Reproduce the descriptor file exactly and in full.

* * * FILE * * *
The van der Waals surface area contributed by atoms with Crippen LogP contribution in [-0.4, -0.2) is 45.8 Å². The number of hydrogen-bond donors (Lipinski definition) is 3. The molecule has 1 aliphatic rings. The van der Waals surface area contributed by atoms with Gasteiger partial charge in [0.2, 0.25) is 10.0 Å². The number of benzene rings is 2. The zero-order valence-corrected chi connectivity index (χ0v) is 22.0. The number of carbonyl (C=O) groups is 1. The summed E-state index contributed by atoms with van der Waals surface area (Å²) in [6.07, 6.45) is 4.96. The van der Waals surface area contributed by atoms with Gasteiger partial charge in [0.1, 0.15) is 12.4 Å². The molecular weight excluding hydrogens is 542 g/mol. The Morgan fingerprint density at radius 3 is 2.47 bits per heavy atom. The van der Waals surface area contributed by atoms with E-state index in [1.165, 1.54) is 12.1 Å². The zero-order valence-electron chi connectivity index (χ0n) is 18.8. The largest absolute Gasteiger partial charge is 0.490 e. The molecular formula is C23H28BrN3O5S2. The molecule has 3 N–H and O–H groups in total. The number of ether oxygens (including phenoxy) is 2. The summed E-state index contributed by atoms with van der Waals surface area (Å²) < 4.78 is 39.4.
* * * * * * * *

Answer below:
The van der Waals surface area contributed by atoms with Crippen LogP contribution in [-0.4, -0.2) is 45.8 Å². The number of hydrogen-bond donors (Lipinski definition) is 3. The molecule has 1 aliphatic rings. The van der Waals surface area contributed by atoms with Gasteiger partial charge in [0.2, 0.25) is 10.0 Å². The number of benzene rings is 2. The zero-order valence-corrected chi connectivity index (χ0v) is 22.0. The number of carbonyl (C=O) groups is 1. The summed E-state index contributed by atoms with van der Waals surface area (Å²) in [6.07, 6.45) is 4.96. The van der Waals surface area contributed by atoms with Gasteiger partial charge in [0.1, 0.15) is 12.4 Å². The molecular weight excluding hydrogens is 542 g/mol. The Morgan fingerprint density at radius 3 is 2.47 bits per heavy atom. The van der Waals surface area contributed by atoms with E-state index in [1.165, 1.54) is 12.1 Å². The zero-order valence-electron chi connectivity index (χ0n) is 18.8. The largest absolute Gasteiger partial charge is 0.490 e. The molecular formula is C23H28BrN3O5S2. The molecule has 3 N–H and O–H groups in total. The number of ether oxygens (including phenoxy) is 2. The summed E-state index contributed by atoms with van der Waals surface area (Å²) < 4.78 is 39.4.